“This survey is a fun way to get individuals to think about environmental and financial impacts of everyday actions,” said Eric Hansen, product market director, Nalgene-Outdoor. “The results remind us all that simple steps can make a big difference over time.”

Nalgene invites individuals to take the test themselves at http://www.leastwastefulcities.com. Visitors on the site will have the opportunity to purchase a limited edition NLWC bottle with a portion of the proceeds going to the Surfrider Foundation. For each bottle sold, Nalgene will donate $2 dollars to the Surfrider Foundation, a non-profit grassroots organization dedicated to the protection and enjoyment of our world’s oceans, waves and beaches. In 2010, Brita and Nalgene, through their FilterForGood partnership, will donate $100,000 to Surfrider and are encouraging Facebook users to match that donation by then end of 2010.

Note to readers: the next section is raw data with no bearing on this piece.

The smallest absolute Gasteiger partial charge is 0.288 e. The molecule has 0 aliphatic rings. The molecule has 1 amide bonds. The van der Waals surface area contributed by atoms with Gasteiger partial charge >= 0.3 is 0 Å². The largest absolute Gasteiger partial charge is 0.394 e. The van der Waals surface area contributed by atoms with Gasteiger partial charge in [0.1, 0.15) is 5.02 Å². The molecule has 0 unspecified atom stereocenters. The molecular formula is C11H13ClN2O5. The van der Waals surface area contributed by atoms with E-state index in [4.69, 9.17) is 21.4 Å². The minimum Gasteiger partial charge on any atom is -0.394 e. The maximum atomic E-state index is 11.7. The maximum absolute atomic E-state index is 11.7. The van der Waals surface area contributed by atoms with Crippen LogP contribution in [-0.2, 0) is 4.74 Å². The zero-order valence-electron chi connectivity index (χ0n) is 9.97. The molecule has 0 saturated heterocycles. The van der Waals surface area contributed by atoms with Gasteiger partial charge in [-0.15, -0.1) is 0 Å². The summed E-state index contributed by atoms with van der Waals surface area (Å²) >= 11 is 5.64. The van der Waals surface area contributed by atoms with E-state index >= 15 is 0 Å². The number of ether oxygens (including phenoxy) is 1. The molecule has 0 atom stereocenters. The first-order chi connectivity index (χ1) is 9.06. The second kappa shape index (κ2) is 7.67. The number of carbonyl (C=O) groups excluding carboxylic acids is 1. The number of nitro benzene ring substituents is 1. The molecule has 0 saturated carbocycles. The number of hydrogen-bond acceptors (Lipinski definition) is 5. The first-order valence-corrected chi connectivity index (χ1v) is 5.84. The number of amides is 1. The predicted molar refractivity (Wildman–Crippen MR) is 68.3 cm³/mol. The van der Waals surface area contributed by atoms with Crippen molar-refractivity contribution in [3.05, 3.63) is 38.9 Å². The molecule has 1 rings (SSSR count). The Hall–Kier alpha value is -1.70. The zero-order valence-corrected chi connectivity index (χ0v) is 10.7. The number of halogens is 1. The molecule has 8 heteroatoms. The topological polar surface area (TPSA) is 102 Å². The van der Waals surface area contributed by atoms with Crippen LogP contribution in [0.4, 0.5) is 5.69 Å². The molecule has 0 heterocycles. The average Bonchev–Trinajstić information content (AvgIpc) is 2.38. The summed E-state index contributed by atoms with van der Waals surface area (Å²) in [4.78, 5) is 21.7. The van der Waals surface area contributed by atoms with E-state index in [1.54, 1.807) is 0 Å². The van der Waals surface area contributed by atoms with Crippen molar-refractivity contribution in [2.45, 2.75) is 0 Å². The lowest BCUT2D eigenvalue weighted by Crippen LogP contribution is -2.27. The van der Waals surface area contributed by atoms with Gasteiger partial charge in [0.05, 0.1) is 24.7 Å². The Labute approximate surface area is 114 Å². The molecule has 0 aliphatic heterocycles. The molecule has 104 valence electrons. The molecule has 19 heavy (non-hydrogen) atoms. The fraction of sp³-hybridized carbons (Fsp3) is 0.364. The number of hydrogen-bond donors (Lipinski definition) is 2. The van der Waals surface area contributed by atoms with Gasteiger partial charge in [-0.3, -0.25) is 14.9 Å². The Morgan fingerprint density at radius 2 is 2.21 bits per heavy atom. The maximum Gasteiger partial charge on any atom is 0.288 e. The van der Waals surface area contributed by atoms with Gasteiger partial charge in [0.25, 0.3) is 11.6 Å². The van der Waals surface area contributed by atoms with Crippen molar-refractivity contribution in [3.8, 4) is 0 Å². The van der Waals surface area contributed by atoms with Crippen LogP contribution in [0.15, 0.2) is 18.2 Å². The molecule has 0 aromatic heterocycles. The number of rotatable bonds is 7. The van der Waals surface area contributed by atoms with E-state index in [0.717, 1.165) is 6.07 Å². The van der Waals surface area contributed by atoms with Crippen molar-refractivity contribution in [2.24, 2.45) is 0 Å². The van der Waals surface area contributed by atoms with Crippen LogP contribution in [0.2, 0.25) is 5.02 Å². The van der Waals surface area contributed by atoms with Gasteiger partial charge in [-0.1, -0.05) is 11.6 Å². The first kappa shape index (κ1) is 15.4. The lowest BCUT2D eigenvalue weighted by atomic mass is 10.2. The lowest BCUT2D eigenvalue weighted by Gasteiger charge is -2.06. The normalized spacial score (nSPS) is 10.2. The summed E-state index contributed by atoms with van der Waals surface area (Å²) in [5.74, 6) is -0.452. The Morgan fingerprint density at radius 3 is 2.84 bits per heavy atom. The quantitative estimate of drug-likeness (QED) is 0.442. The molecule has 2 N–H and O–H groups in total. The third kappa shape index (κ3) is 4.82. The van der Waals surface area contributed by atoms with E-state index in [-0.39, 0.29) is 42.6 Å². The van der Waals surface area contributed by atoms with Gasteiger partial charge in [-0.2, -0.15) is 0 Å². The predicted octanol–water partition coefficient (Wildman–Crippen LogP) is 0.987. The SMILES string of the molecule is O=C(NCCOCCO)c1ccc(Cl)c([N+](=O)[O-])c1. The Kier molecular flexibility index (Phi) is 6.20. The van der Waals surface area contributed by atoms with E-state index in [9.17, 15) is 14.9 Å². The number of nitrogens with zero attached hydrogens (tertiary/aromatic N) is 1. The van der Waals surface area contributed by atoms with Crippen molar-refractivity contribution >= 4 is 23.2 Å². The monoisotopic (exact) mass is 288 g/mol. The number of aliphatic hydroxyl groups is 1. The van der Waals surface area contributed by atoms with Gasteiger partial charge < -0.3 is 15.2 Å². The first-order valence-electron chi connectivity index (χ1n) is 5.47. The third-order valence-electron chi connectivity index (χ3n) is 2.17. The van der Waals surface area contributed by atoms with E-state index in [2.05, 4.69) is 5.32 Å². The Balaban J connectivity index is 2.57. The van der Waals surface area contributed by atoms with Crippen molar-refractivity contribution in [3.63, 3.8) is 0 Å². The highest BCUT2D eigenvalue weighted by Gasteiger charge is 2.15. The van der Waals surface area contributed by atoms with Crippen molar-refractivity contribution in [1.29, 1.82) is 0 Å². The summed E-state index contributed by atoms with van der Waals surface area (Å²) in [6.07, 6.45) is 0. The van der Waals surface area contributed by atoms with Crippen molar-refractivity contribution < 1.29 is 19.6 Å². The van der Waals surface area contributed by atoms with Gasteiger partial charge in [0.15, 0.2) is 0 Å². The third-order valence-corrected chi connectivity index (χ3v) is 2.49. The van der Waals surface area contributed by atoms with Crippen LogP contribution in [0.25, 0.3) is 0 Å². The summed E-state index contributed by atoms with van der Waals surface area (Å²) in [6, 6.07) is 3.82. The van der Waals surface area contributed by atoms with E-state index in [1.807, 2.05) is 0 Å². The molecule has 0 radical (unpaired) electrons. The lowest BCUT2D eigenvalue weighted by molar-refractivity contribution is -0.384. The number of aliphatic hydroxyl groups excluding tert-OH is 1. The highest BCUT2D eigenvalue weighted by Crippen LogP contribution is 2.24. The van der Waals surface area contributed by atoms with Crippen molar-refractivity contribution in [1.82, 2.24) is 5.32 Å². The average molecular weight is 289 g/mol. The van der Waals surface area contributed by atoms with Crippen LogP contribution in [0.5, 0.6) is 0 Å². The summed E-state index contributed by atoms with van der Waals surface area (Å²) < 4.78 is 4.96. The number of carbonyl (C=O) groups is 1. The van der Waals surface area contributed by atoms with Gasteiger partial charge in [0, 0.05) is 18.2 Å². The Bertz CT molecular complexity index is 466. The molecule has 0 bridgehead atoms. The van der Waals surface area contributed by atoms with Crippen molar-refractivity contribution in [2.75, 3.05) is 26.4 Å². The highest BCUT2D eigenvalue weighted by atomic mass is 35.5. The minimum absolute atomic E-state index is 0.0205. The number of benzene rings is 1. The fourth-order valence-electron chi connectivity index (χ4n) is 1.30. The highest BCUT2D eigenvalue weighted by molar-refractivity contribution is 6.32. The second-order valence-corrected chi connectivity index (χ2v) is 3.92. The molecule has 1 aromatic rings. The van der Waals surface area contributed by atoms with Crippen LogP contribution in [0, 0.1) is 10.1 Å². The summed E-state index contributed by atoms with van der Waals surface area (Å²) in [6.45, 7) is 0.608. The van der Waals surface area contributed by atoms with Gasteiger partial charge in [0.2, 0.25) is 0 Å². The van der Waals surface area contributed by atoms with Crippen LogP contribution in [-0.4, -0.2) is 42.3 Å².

KEY FINDINGS

  •     Americans Give the Country a “C” for Environmental Commitment: When asked to grade the country and their city’s commitment to the environment, most urban Americans (72%) are underwhelmed with the countries commitment as a whole, give the USA a grade of “C”. Similarly, three of five (60%) give their own city a C-grade
  •     Little Things Add Up: 2010 results show that, with the exception of recycling (the 4th top least wasteful behavior), urban Americans more readily embrace small, everyday habits to cut waste including saving leftovers, shutting off lights and using efficient light bulbs
  •     Dallas Shows Biggest Improvement; Cleveland & Denver Slip Big Time: Best overall city improvements from 2009 include Dallas moving up ten slots from 24th to 14th and Phoenix moving up eight slots from 20th to 12th. NLWC downgrades include Denver, moving down eleven slots from 6th to 17th, and Cleveland, moving down eight slots, from 16th to 24th